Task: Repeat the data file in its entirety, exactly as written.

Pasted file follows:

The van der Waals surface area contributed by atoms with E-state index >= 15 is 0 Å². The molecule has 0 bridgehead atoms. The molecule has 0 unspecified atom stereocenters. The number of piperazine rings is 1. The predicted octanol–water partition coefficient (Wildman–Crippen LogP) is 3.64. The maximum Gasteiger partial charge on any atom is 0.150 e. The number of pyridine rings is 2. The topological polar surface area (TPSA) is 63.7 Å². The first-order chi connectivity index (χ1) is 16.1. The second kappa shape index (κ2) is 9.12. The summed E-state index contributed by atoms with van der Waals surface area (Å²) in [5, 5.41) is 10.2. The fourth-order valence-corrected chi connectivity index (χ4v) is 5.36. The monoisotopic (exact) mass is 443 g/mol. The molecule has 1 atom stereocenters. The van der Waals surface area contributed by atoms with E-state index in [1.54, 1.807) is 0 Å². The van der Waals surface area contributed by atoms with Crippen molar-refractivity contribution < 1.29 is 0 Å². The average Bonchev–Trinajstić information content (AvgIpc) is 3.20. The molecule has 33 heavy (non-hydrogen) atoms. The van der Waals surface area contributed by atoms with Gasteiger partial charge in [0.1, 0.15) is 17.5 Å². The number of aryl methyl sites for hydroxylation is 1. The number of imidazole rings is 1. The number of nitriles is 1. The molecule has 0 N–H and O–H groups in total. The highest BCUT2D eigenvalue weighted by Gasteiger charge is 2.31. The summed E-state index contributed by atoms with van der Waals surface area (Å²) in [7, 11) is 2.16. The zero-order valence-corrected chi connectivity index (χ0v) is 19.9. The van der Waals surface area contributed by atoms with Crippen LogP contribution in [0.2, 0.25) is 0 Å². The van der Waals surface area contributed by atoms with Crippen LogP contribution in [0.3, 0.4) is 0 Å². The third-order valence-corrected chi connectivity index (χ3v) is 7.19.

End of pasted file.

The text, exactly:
The van der Waals surface area contributed by atoms with E-state index >= 15 is 0 Å². The molecule has 0 bridgehead atoms. The molecule has 0 unspecified atom stereocenters. The number of piperazine rings is 1. The predicted octanol–water partition coefficient (Wildman–Crippen LogP) is 3.64. The maximum Gasteiger partial charge on any atom is 0.150 e. The number of pyridine rings is 2. The topological polar surface area (TPSA) is 63.7 Å². The first-order chi connectivity index (χ1) is 16.1. The second kappa shape index (κ2) is 9.12. The summed E-state index contributed by atoms with van der Waals surface area (Å²) in [5, 5.41) is 10.2. The fourth-order valence-corrected chi connectivity index (χ4v) is 5.36. The monoisotopic (exact) mass is 443 g/mol. The molecule has 1 atom stereocenters. The van der Waals surface area contributed by atoms with E-state index in [1.54, 1.807) is 0 Å². The van der Waals surface area contributed by atoms with Crippen molar-refractivity contribution < 1.29 is 0 Å². The average Bonchev–Trinajstić information content (AvgIpc) is 3.20. The molecule has 33 heavy (non-hydrogen) atoms. The van der Waals surface area contributed by atoms with Gasteiger partial charge in [0.1, 0.15) is 17.5 Å². The number of aryl methyl sites for hydroxylation is 1. The number of imidazole rings is 1. The number of nitriles is 1. The molecule has 0 N–H and O–H groups in total. The highest BCUT2D eigenvalue weighted by Gasteiger charge is 2.31. The summed E-state index contributed by atoms with van der Waals surface area (Å²) in [7, 11) is 2.16. The zero-order valence-corrected chi connectivity index (χ0v) is 19.9. The van der Waals surface area contributed by atoms with Crippen LogP contribution in [0.2, 0.25) is 0 Å². The van der Waals surface area contributed by atoms with Crippen LogP contribution in [0.3, 0.4) is 0 Å². The third-order valence-corrected chi connectivity index (χ3v) is 7.19.